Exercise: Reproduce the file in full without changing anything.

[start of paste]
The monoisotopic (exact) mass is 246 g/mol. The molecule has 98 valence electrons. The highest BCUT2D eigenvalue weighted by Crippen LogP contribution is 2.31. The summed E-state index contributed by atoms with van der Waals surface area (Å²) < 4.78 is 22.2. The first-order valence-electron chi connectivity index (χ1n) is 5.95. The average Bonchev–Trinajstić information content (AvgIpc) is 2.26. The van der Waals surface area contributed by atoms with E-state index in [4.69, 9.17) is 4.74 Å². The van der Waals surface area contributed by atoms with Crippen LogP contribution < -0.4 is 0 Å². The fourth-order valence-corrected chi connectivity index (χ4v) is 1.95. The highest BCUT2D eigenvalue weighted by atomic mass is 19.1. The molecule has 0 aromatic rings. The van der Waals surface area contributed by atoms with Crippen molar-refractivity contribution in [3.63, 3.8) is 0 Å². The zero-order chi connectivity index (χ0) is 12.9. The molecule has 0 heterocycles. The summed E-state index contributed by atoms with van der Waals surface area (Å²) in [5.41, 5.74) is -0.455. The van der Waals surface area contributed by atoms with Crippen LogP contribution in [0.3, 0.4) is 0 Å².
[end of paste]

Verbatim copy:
The monoisotopic (exact) mass is 246 g/mol. The molecule has 98 valence electrons. The highest BCUT2D eigenvalue weighted by Crippen LogP contribution is 2.31. The summed E-state index contributed by atoms with van der Waals surface area (Å²) < 4.78 is 22.2. The first-order valence-electron chi connectivity index (χ1n) is 5.95. The average Bonchev–Trinajstić information content (AvgIpc) is 2.26. The van der Waals surface area contributed by atoms with E-state index in [4.69, 9.17) is 4.74 Å². The van der Waals surface area contributed by atoms with Crippen LogP contribution < -0.4 is 0 Å². The fourth-order valence-corrected chi connectivity index (χ4v) is 1.95. The highest BCUT2D eigenvalue weighted by atomic mass is 19.1. The molecule has 0 aromatic rings. The van der Waals surface area contributed by atoms with Crippen molar-refractivity contribution in [3.63, 3.8) is 0 Å². The zero-order chi connectivity index (χ0) is 12.9. The molecule has 0 heterocycles. The summed E-state index contributed by atoms with van der Waals surface area (Å²) in [5.41, 5.74) is -0.455. The van der Waals surface area contributed by atoms with Crippen LogP contribution in [0.3, 0.4) is 0 Å².